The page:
The classy Hyatt hotel Carmelo Resort & Spa, on the banks of Rio de la Plata. It has holiday packages with activities: yoga lessons, Spa, bikes, tennis courts and daily activities at the kid´s club. The packages are subject to a minimum of 3 (Christmas) or 4 (New Year) consecutive nights. More information and rates on request. Contact us for travel ideas and itineraries.

RELATED: 6 Things to do in Uruguay

10 places in Latin America that will take your breath away

Latin America is so full of wonders, it’s almost impossible to pick just 10. Our travels have taken us all around this varied continent and we’ve whittled it down to our absolute bucket list favourites.

Torres del Paine

Perhaps one of the most spectacular places on earth, the Torres del Paine National Park spans a large area of the Andes in southern Chile. Hiking through the park reveals some of the most exquisite scenery in South America as well as plenty of wildlife from roaming guanacos to circling condors. An absolute must.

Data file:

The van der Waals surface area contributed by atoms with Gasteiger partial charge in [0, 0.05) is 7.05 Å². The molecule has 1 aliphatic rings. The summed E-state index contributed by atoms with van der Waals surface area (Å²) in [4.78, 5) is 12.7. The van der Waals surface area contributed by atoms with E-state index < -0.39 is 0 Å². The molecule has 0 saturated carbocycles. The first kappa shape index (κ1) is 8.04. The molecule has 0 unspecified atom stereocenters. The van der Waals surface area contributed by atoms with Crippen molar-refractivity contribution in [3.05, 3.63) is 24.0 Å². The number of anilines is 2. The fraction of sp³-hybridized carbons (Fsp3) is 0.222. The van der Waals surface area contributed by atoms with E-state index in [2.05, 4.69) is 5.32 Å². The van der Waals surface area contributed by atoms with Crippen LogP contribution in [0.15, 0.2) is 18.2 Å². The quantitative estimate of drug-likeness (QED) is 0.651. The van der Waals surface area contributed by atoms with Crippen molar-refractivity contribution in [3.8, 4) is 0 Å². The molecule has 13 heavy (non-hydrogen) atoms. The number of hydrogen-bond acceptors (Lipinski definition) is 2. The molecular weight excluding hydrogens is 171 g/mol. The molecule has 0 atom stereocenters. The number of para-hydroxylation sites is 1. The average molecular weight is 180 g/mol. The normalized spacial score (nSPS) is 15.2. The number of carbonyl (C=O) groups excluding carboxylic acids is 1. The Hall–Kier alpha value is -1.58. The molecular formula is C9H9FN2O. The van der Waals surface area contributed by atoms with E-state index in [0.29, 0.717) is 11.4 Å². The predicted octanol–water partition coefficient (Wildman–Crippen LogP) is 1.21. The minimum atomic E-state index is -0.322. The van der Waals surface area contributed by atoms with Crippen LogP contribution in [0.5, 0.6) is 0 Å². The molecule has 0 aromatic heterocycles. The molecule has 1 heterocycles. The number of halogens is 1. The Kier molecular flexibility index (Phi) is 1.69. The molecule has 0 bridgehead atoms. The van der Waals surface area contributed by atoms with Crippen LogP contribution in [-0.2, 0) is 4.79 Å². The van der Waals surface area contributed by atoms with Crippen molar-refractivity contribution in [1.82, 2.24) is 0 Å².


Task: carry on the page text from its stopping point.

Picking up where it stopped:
Angel Falls

Flickr: ENT108

Angel falls are the tallest in the world. As water cascades over the edge it plunges 2,648 feet before heading the ground. Like something out of the movie Avatar, the falls remote location mean very few tourists visit so you’re likely to have the falls all to yourself. One of the best ways to see them is a scenic flight over the top.

Blue Hole

The Great Blue Hole is located off Belize’s Caye Caulker. Scuba divers from all over the world to visit this mecca to swim with manta rays, sharks and colourful exotic fish. To fully appreciate the shape of this sunken underwater cave, it’s best to take a light aircraft flight over the top. The nearby Hol Chan Marine Park and the three atolls of Glover, Lighthouse and Turneffe are all top notch scuba sites.

Cartagena

No other city exudes the charm of Cartagena. The colourful UNESCO city is flanked by the clear blue waters of the Caribbean Sea. The best way to explore the city is by foot. This cultural hub is packed full of museums, galleries, and churches to explore. By night, head out to explore the excellent restaurants and nightlife.

Rio de Janeiro